Chargers and power supplies consume electricity even when they are not connected to a device such as a cell phone or laptop. Why this is so: As soon as a charger is plugged into the socket, a small closed circuit is established – even if no other electrical device is connected.
In times of inflation and electricity crisis, consumers wonder what the cost of such an idle loss is. The German consumer protection experts at Öko-Test know the answer: they have compiled previous findings and tested them themselves.
External power supplies and chargers placed on the market since April 1, 2020, may not absorb more than 0.1 watts of power when no device is connected, according to EU Ecodesign Regulation 2019/1782. If the maximum output power is 50 watts and more – for example, in laptop power supplies – then 0.21 watts of power dissipation is allowed, explains Öko-Test.
A small calculation: at an electricity price of 0.40 cents/kWh, around 35 cents are lost if a device with a consumption of 0.1 watts is plugged in continuously for an entire year. At 0.21 watts – for example, with a notebook cable – the loss is 73 cents per year.
As early as 2022, the Swiss consumer program “Kassensturz” examined numerous USB charging plugs. The result: on average, most USB charging plugs consumed around 0.05 watts when idle – a cost of 18 cents a year. An adapter from Apple only lost 0.008 watts – a price of 3 cents per year.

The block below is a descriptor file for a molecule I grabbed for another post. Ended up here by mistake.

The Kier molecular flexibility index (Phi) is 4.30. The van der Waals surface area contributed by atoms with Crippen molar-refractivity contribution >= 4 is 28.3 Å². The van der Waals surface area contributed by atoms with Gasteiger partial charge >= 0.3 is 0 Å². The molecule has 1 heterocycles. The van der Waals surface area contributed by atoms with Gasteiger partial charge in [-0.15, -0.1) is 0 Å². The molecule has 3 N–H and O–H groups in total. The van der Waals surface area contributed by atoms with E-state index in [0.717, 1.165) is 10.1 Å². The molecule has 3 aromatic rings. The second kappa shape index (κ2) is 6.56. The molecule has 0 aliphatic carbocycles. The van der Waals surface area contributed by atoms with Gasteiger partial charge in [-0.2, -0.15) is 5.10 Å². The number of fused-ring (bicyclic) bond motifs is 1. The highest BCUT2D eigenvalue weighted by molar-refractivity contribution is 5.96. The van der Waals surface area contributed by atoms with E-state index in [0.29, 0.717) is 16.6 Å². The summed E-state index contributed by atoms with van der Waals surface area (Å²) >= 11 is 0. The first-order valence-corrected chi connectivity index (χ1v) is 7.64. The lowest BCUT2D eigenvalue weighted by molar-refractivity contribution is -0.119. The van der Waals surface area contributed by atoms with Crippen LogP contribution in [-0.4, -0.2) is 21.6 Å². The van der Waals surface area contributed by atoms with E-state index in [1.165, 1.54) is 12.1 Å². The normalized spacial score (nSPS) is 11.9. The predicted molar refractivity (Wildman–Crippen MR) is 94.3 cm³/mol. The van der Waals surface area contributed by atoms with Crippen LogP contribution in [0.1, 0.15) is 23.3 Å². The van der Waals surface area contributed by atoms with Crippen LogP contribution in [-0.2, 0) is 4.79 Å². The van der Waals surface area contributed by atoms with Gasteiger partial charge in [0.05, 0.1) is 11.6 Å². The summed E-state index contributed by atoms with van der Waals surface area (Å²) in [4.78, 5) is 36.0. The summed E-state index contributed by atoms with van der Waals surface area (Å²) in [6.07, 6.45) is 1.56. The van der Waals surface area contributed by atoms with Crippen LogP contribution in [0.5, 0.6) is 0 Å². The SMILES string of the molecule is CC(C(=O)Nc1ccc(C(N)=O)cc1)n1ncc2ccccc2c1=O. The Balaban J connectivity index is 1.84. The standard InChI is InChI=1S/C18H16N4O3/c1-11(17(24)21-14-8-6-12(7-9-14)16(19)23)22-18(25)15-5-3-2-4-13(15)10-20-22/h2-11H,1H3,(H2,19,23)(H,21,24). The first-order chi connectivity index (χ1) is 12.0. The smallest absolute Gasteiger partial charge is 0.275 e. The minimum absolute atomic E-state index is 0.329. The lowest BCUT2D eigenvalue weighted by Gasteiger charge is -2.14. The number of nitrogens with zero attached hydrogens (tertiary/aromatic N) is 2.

The German Öko-Test checked this data: Most power adapters did not even consume 0.1 watts in idle mode, so the power meter display did not even record any consumption and stopped at 0.0 watts.
Broad relief? Not quite, because a new power supply came up with an idle power loss of 1.2 watts during the review, which is more than the EU allows. Such a part would cause annual costs of 4.2 euros. The German magazine then tested an older power supply intended for a lamp. This old power supply caused 3.7 watts in idle mode, corresponding to costs of 13 euros per year.
The advice of German consumer advocates:
- Modern charging cables for small devices such as cell phones are designed for low wattages.
- The older power supplies, transformers or chargers get, the trickier they become.
- Cables for laptops and larger devices should be unplugged.
- If the power supply feels warm even though no device is attached, power is being consumed.
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